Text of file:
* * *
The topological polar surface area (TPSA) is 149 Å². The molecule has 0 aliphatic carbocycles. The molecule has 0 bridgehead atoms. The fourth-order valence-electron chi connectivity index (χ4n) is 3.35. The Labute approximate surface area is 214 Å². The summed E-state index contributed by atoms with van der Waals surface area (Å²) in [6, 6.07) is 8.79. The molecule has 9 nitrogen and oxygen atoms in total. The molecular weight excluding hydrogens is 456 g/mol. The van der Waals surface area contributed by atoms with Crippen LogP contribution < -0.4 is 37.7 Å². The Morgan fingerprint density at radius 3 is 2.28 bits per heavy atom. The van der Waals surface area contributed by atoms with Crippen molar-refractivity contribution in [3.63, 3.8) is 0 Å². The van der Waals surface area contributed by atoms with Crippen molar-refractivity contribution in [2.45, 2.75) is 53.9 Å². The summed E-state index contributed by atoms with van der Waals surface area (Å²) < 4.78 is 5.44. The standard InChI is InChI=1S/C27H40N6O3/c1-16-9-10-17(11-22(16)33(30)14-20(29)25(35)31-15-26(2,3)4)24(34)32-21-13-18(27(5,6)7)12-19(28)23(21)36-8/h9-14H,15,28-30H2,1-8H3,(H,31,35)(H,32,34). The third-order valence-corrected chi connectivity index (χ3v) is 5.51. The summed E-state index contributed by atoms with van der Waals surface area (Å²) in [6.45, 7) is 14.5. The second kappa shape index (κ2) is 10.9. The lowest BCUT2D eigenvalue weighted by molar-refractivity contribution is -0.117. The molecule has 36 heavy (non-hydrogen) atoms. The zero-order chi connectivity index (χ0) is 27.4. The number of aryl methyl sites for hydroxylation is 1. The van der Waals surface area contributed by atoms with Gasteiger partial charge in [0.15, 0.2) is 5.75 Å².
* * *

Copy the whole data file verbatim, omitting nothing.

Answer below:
The topological polar surface area (TPSA) is 149 Å². The molecule has 0 aliphatic carbocycles. The molecule has 0 bridgehead atoms. The fourth-order valence-electron chi connectivity index (χ4n) is 3.35. The Labute approximate surface area is 214 Å². The summed E-state index contributed by atoms with van der Waals surface area (Å²) in [6, 6.07) is 8.79. The molecule has 9 nitrogen and oxygen atoms in total. The molecular weight excluding hydrogens is 456 g/mol. The van der Waals surface area contributed by atoms with Crippen LogP contribution < -0.4 is 37.7 Å². The Morgan fingerprint density at radius 3 is 2.28 bits per heavy atom. The van der Waals surface area contributed by atoms with Crippen molar-refractivity contribution in [3.63, 3.8) is 0 Å². The van der Waals surface area contributed by atoms with Crippen molar-refractivity contribution in [2.45, 2.75) is 53.9 Å². The summed E-state index contributed by atoms with van der Waals surface area (Å²) < 4.78 is 5.44. The standard InChI is InChI=1S/C27H40N6O3/c1-16-9-10-17(11-22(16)33(30)14-20(29)25(35)31-15-26(2,3)4)24(34)32-21-13-18(27(5,6)7)12-19(28)23(21)36-8/h9-14H,15,28-30H2,1-8H3,(H,31,35)(H,32,34). The third-order valence-corrected chi connectivity index (χ3v) is 5.51. The summed E-state index contributed by atoms with van der Waals surface area (Å²) in [6.45, 7) is 14.5. The second kappa shape index (κ2) is 10.9. The lowest BCUT2D eigenvalue weighted by molar-refractivity contribution is -0.117. The molecule has 36 heavy (non-hydrogen) atoms. The zero-order chi connectivity index (χ0) is 27.4. The number of aryl methyl sites for hydroxylation is 1. The van der Waals surface area contributed by atoms with Gasteiger partial charge in [0.15, 0.2) is 5.75 Å².